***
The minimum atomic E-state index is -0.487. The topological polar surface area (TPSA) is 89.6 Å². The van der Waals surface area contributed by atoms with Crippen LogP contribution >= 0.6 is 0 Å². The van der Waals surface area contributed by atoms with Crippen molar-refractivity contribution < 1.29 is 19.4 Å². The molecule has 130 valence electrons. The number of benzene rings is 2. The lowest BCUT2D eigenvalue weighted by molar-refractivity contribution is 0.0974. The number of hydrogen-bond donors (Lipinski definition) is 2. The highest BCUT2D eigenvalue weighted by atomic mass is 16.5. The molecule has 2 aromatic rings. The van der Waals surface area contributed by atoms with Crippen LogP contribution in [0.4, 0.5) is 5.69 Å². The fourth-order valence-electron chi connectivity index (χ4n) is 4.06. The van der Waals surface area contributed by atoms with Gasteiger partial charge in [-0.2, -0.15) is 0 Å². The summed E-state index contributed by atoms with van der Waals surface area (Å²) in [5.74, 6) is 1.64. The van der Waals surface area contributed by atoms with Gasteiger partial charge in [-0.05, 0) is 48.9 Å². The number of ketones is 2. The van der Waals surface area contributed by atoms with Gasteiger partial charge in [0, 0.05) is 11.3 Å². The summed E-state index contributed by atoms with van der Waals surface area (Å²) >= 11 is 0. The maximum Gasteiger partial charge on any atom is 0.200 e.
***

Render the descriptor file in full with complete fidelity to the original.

The minimum atomic E-state index is -0.487. The topological polar surface area (TPSA) is 89.6 Å². The van der Waals surface area contributed by atoms with Crippen LogP contribution >= 0.6 is 0 Å². The van der Waals surface area contributed by atoms with Crippen molar-refractivity contribution < 1.29 is 19.4 Å². The molecule has 130 valence electrons. The number of benzene rings is 2. The lowest BCUT2D eigenvalue weighted by molar-refractivity contribution is 0.0974. The number of hydrogen-bond donors (Lipinski definition) is 2. The highest BCUT2D eigenvalue weighted by atomic mass is 16.5. The molecule has 2 aromatic rings. The van der Waals surface area contributed by atoms with Crippen LogP contribution in [0.4, 0.5) is 5.69 Å². The fourth-order valence-electron chi connectivity index (χ4n) is 4.06. The van der Waals surface area contributed by atoms with Gasteiger partial charge in [-0.2, -0.15) is 0 Å². The summed E-state index contributed by atoms with van der Waals surface area (Å²) in [5.74, 6) is 1.64. The van der Waals surface area contributed by atoms with Gasteiger partial charge in [-0.05, 0) is 48.9 Å². The number of ketones is 2. The van der Waals surface area contributed by atoms with Gasteiger partial charge in [0, 0.05) is 11.3 Å². The summed E-state index contributed by atoms with van der Waals surface area (Å²) >= 11 is 0. The maximum Gasteiger partial charge on any atom is 0.200 e.